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dc.contributor.authorMaddux, Kristjana
dc.date.accessioned2014-03-04T02:46:27Z
dc.date.available2014-03-04T02:46:27Z
dc.date.issued2007-08
dc.identifier.othermaddux_kristjana_l_200708_phd
dc.identifier.urihttp://purl.galileo.usg.edu/uga_etd/maddux_kristjana_l_200708_phd
dc.identifier.urihttp://hdl.handle.net/10724/24215
dc.description.abstractThis project elucidates and interrogates constructions of citizenship in contemporary Christian-themed mass media texts. Whereas Jürgen Habermas and Robert Putnam have bemoaned the decline in citizenship rational-critical deliberation in the public sphere for Habermas and community involvement for Putnam others have countered that their visions of decline are precipitated by a too-narrow view of citizenship and the public sphere. Beginning with a broadened approach to citizenship informed by Robert Asen’s discourse theory of citizenship. I look to these popular media texts for the models of citizenship they construct. I focus on Christian media in particular in part because of the popular narrative that frames evangelical Christians as a newly-potent political force and a newly-lucrative consumer demographic, but also in light of Putnam’s admission that regular churchgoers buck the trend of declining civic participation. I pursue close textual analysis of three case studies The Passion of the Christ, Left Behind, and The da Vinci Code concluding that they offer distinct models of citizenship. The Passion, I maintain, celebrates feminine submission as the faithful practice of citizenship. That film, which depicts the suffering death of Jesus Christ in careful detail, makes heroines of Jesus’s faithful followers whose trust in an omnipotent God allows and encourages them to submit to unjust rulers. Left Behind, conversely, models brutish masculinity as the faithful performance of citizenship. In those novels, the Christian heroes fight the antichrist with physical violence, and they explicitly chastise characters who prize intellect. Finally, The da Vinci Code does not offer a model of citizenship. Even though it has been widely feared for its political implicationsspecifically its radical feminism the novel’s preference for the private sphere leads it to privilege heterosexual reproduction as the performance of faithfulness. In the final chapter, I turn to the contemporary Christian backlash against the Christian Right as a way to read the political potential of the models of citizenship constructed by these mass media texts. Ultimately, I conclude that the models of citizenship offered by clergy, scholars, and elected officials share little in common with the models made so widely accessible through these media texts.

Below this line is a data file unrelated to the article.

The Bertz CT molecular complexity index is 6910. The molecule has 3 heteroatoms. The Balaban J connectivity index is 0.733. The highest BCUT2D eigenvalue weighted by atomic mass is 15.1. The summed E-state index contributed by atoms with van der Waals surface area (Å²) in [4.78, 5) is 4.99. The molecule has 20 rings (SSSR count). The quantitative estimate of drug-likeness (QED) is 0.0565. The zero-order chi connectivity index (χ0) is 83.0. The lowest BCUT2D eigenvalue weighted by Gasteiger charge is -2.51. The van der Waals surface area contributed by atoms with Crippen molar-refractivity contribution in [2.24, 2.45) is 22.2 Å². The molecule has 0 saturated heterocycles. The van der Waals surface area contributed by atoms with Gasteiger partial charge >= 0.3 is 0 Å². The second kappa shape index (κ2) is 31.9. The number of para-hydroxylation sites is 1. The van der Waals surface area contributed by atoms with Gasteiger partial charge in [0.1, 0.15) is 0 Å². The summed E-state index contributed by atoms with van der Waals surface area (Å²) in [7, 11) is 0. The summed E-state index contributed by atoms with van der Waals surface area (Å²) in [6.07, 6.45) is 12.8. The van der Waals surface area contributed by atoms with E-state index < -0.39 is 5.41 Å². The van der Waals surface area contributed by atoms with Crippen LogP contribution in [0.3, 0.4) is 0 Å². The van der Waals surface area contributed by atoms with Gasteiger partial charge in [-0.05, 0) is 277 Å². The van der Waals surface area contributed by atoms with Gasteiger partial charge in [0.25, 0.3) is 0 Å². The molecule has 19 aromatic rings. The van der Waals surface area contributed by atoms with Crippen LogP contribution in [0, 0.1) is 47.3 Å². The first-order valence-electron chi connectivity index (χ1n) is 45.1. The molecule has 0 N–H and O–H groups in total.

dc.languageeng
dc.publisheruga
dc.rightspublic
dc.subjectChristian Media
dc.subjectcitizenship
dc.subjectThe Passion of the Christ
dc.subjectThe Da Vinci Code
dc.subjectLeft Behind
dc.subjectfeminist criticism
dc.subjectrhetorical criticism
dc.subjectmasculinity
dc.subjectfemininity
dc.subjectheteronormativity
dc.titlePassionate publics
dc.title.alternativeChristian media and the construction of citizenship
dc.typeDissertation
dc.description.degreePhD
dc.description.departmentSpeech Communication
dc.description.majorSpeech Communication
dc.description.advisorBonnie J. Dow
dc.description.committeeBonnie J. Dow
dc.description.committeePatricia Richards
dc.description.committeeJohn Murphy
dc.description.committeeChristine Harold
dc.description.committeeCeleste Condit


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